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I have a Indy 500, 98' carb. I want to put a turbo in it and make it trail friendly with plenty of power. I have enough knowledge of how it would work but I am still not sure how it would act with a push through system. (turbo pushing into the carbs). I know carbs dont understand pressure, but I read on details how to make it work but they were not very clear. Anyways, does anybody know how I could get this to work? I can get all the parts to make it work.
 

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I'm just finishing up a turbo installation on my Ski-Doo, and you better be prepared for quite a bit of work (not to mention trips to an auto parts store). I have CarQuest and Napa salesmen stop by daily for my business, so I didn't really have to hunt for simple things (fitings, air lines, fuel lines), but I've spent the last two months researching and getting everything I wanted. I'll give you a little breakdown of what I did, and if you want I'll send you some pictures to give you an idea. I tried everything I could to get any help I could on the setup, but NO ONE seems to want to help. I've never been so discouraged as when I assumed someone would be decent and help out, but very few people offered anything. Those that did seemed to have done what they could, but they were the ones that didn't have much information or knowledge themselves. In the end I had to figure it out on my own, and I suggest the same for you. I'll tell you what I can, though, because not everyone is as closemouthed as it would seem.

I purchased a used Aerocharger kit from Utah, but most of it was (sorry to the seller, because she was EXTREMELY nice and willing to help) pretty much junk for what I wanted. I'm very picky and a lot of it looked pretty bad. The first step was to build a new air box. I used a 4" ID aluminum pipe and welded 2.75" pipes on the bottom edge for the carbs, a 1.75" pipe on the top for the charge air tube, and drilled and tapped 10 1/8" pipe holes for fittings. The carbs were drilled and tapped at the caps and on the engine side to accept barbed fittings and they were all attached to the new air plenum along with the bowl vents from the 38mm Mikuni carbs. I had 290 and 300 main jets before (Ski-Doo's are always smaller on one side), but I'm running 480s in each carb now. I'm a little rich, but better safe that sorry to start with.
I used the pipe the girl from Utah sent from a 670 and chopped/re-attached the end pipe and turbo flange on to get the placement I wanted. I cut the (very small) can appart and put it back together in a manner that allowed me to use the original hole in the pan for the exhaust. A few other modifications were made (mounting brackets with rubber bushings to get a solid fit that could take some vibration) and then the entire exhaust was sent to Swain Tech coatings (google them if you don't know about them) to have it ceramic coated. At the same time I had a set of pistons done, but they're not installed, yet.
I replaced the stock gas tank fitting with a threaded brass one (3/8" barbed) and drilled another hole on the other side at the same height. These are for the fuel feed and return. I purchased a 45psi fuel pump from Napa and bought a new Mallory drag racing bypass fuel regulator. The one that came with the kit from Aerocharger is a cheap nitrous regulator and pretty cheap looking at that. I ran 3/8" fuel line between everything. The fuel pressure must be a rising rate model (they are more often referred to as fuel pressure regulators with vaccuum control). This will increase the fuel pressure as boost increases. The control barb is run to the air box as well, along with one of the barbs on the turbo. If you're not using an Aerocharger you would probably run a line from the air plenum to the wastegate and a boost control valve. I'm planning on running my boost control valve (when it gets here tomorrow) off of the middle barb on the aerocharger control actuator.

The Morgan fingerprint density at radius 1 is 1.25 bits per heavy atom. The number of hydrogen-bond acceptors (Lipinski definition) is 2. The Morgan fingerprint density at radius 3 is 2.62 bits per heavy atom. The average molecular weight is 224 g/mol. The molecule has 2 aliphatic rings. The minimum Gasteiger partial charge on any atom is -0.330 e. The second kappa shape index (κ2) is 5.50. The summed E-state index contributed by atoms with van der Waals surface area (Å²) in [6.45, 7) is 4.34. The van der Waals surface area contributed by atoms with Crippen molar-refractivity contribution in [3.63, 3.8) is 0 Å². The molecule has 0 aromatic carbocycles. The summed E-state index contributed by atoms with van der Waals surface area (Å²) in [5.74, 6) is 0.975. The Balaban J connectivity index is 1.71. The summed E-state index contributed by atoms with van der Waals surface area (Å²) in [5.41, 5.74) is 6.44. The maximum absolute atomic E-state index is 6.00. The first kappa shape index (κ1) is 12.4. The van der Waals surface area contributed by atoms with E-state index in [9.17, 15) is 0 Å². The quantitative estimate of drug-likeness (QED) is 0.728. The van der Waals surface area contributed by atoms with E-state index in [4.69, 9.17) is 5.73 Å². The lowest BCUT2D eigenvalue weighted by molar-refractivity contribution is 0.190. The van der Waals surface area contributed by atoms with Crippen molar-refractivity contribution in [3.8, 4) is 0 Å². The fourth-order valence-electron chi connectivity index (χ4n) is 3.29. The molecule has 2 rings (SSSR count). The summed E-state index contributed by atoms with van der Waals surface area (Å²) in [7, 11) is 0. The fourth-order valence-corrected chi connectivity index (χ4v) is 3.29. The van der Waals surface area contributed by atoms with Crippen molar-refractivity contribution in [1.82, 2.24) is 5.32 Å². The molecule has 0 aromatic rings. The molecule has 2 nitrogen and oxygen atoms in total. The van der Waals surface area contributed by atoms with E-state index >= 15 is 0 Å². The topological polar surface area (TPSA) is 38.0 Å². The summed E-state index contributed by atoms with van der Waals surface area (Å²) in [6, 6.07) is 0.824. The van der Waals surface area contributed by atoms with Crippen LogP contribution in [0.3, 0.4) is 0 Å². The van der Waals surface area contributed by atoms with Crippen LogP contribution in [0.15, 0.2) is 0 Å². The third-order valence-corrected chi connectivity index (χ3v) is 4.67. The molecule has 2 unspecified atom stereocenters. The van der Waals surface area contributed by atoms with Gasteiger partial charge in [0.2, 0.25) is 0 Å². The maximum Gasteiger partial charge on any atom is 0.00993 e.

The setup is far from complete, but we're getting there. Amazingly, after two months apart and all of this crap the sled started up on one pull (after the fuel pump filled the carbs and it was primed). I'm running on 100 octane low lead aviation fuel. You can get it easily from any small airport. This was 2.85 a gallon. High octane is great insurance against detonation.

To give you an idea the first pull was last night (January 18th at midnight), so this is all quite fresh. We've got a way to go as far as tuning goes, but when the boost kicks in you had better hold on. There isn't anything like it. This little 500 puts out about 90 hp or so, and we're guessing we're getting about 160 hp at 5 psi with the aviation fuel. We need to do some clutch work, as well, but so far it's more than met expectations.

There are about 1000 things I left out (gauges being a HUGE one), but this is getting pretty long. Let me know if you want some more.
 

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What is that supposed to be a pic showing us sesnopro?? Besides the obvious engine on the sled.
 

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Snow Freak said:
What is that supposed to be a pic showing us sesnopro?? Besides the obvious engine on the sled.
Umm...How about the turbocharger system on the right side coming from the airbox in the front.......
 

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Ohh haha i didnt even notice that!:p i saw the thing going to the front but didnt know what it was.
 
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